I've realized I'm expierencing stress (or rather embarassment) quite differently than I used to. Like a year ago (I was 16) I expierenced stress just as a short warming up of my shoulders. For the last year or so, I expierence it more like a lot of very small stings seemingly randomly appearing everywhere all over my body. Is there a name for this condition?


2 Answers 2


Paresthesia Anxiety Symptoms -- seems like the term/condition you are looking for (though I am not a doctor and am not diagnosing you as such -- I'm just trying to inform you of the term you might be looking for).

In this Wikipedia entry on Paresthesia, it describes the sensation as such:

Paresthesia is an abnormal sensation such as tingling, tickling, pricking, numbness or burning of a person's skin with no apparent physical cause. The manifestation of a paresthesia may be transient or chronic.

It doesn't use the word "stinging" as you do so I'm not sure if this fits the bill, but it does go on to describe how it can be quite sporadic and painful. Other articles also have used the word "stinging" in reference to Parethesia.

This CalmClinic article "4 Ways to Prevent Pins and Needles From Anxiety", does a pretty good job of correlating how stress and anxiety are strongly linked to Parethesia (the stinging, tingling, burning, pins-and-needles sensation). I'm not sure if your stress leads to anxiety and sometimes panic attacks that include hyperventilation, but if so, here is an explanation as to why:

During hyperventilation, the body has too much oxygen and not enough carbon dioxide. That imbalance causes every vessel inside the body to constrict, while simultaneously reducing the release of calcium into the nerves. Both of these cause the nerves to feel "tingly."

Those with anxiety are also prone to hyperventilating more as a result of their hyperventilation. Hyperventilation can cause symptoms of not getting enough air (shortness of breath) which makes people breathe in deeper. But that deeper breathing is actually counterproductive, since too much oxygen is the cause of hyperventilation. This makes the symptoms get worse, and increases the likelihood of tingling.

Hyperventilation is one of the main causes of panic attack and severe anxiety symptoms, and the pins and needles feeling is undoubtedly one of the most troublesome for those unaware of their breathing patterns. Not everyone experiences the same sensation either. Some people feel pain, while others feel a tickling. Some people may experience different sensations at different times.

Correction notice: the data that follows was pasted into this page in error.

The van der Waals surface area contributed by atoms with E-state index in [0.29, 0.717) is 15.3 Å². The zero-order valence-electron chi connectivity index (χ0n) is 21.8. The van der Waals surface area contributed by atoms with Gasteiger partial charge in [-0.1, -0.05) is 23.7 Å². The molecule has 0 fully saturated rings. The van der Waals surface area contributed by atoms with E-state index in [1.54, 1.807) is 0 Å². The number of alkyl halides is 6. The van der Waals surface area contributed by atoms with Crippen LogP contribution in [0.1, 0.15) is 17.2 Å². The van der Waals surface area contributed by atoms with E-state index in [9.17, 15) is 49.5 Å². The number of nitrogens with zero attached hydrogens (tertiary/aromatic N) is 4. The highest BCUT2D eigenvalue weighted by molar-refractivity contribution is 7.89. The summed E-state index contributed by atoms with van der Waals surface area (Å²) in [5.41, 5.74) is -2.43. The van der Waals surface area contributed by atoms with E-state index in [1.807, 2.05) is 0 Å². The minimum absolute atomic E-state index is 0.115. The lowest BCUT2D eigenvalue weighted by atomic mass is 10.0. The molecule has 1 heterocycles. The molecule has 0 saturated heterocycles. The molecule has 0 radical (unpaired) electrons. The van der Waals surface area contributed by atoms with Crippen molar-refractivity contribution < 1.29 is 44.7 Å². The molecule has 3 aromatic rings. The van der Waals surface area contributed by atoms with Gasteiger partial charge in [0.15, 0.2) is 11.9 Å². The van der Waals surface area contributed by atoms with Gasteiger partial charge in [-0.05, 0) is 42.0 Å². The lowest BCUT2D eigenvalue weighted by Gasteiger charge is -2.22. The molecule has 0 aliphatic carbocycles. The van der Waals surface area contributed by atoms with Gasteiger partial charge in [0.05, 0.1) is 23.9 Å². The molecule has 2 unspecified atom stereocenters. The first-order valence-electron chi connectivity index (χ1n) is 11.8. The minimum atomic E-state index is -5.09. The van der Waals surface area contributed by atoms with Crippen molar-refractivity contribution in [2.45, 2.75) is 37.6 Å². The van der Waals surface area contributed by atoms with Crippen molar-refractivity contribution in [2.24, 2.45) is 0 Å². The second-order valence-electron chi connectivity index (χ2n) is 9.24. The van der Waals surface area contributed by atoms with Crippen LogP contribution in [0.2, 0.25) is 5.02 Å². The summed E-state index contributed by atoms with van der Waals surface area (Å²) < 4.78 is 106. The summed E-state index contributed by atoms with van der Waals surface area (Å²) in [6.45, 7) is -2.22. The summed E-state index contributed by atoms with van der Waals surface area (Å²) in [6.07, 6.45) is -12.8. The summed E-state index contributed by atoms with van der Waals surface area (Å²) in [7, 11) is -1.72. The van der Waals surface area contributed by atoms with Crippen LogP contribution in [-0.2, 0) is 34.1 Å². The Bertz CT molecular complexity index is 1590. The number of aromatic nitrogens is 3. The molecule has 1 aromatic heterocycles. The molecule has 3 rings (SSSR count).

BUT do keep in mind that there are other reasons for this sensation to develop, even different stress and anxiety reasons (if you're not necessarily hyperventilating):

Other Links Between Anxiety and Pins and Needles Those with anxiety and those that suffer from anxiety attacks are also more prone to body consciousness. They become over-sensitive to every sensation their body makes, and unintentionally overthink the causes of those experiences.Feet, arms, fingers, and legs, all may fall asleep due to pressure on the nerves. For a person without anxiety, this experience is rarely given a second thought. To a person with anxiety, this experience can cause a significant amount of distress – enough to make someone worry about their health.In addition, dehydration and other less serious diseases may also create a tingling feeling in the limbs as well as anxiety. If you have an anxiety disorder, you may be more likely to react very strongly to these sensations until you experience an anxiety attack.

Hope this helps, but please do consult a doctor.


I have a similar experience right now and correlate it to a different challenge. Because if there is one thing I am not, it is being anxious.

I've experienced muscle weakness over de last 4 months which I've now recently realized has been correlated to a lack of vitamin D in my body.

With having had a vitamin D boost from the pharmacy, my health is getting a lot better now and exercising my muscles makes sense again (because they actually grow again).

What I notice is I still have these stings sometimes, even in locations which did not have the most serious muscle weakness. But what I expect is that with enough exercise and eating the right healthy foods, the stings will also go away.

Do you exercise?

  • I do and I used to take vitamin D as well (prescribed by a neurologist) but then my nutritional therapist told me not to (apart from the fact that it had been prescribed to me together with calcium even though both medications stated you shouldn't take them together with the other one :) Thank you very much, I had exercised less last days due to my business and I've been experiencing more stings, both when I excercised and when I got embarrassed.
    – Probably
    Mar 27, 2017 at 14:10
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    Welcome to Health.SE. Since health is an important topic, the site has a strict policy that all answers should be backed up with reliable references in order to provide the community with the means to assess the merit of the answer, regardless of the reader's background. See this list of reliable sources. If you still have trouble with this, feel free to visit the help center.
    – Narusan
    Mar 27, 2017 at 19:19
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    Because you had a problem that "was correlated" to Vit D deficiency, that bears no real relation between your muscle weakness and his prickling sensations. Please emend and corroborate your answer to be relevant, or it stands in danger of deletion.
    – JohnP
    Mar 27, 2017 at 20:16

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